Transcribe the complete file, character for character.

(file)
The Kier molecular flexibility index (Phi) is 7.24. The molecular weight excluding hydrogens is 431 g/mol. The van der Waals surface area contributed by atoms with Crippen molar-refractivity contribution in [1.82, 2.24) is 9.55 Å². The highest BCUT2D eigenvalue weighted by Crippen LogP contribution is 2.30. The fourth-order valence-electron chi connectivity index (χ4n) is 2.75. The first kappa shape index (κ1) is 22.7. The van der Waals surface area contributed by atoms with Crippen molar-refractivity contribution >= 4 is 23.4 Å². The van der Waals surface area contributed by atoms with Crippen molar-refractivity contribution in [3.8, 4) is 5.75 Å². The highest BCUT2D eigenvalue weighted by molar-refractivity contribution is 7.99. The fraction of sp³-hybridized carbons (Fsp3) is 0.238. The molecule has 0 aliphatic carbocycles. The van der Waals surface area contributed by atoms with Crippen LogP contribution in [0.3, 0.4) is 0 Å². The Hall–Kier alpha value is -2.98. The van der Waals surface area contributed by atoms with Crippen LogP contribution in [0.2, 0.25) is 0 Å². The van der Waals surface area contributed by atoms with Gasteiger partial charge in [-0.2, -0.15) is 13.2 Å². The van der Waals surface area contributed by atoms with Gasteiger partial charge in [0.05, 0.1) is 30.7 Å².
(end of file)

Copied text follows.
The Kier molecular flexibility index (Phi) is 7.24. The molecular weight excluding hydrogens is 431 g/mol. The van der Waals surface area contributed by atoms with Crippen molar-refractivity contribution in [1.82, 2.24) is 9.55 Å². The highest BCUT2D eigenvalue weighted by Crippen LogP contribution is 2.30. The fourth-order valence-electron chi connectivity index (χ4n) is 2.75. The first kappa shape index (κ1) is 22.7. The van der Waals surface area contributed by atoms with Crippen molar-refractivity contribution >= 4 is 23.4 Å². The van der Waals surface area contributed by atoms with Crippen molar-refractivity contribution in [3.8, 4) is 5.75 Å². The highest BCUT2D eigenvalue weighted by molar-refractivity contribution is 7.99. The fraction of sp³-hybridized carbons (Fsp3) is 0.238. The molecule has 0 aliphatic carbocycles. The van der Waals surface area contributed by atoms with Crippen LogP contribution in [0.3, 0.4) is 0 Å². The Hall–Kier alpha value is -2.98. The van der Waals surface area contributed by atoms with Crippen LogP contribution in [0.2, 0.25) is 0 Å². The van der Waals surface area contributed by atoms with Gasteiger partial charge in [-0.2, -0.15) is 13.2 Å². The van der Waals surface area contributed by atoms with Gasteiger partial charge in [0.05, 0.1) is 30.7 Å².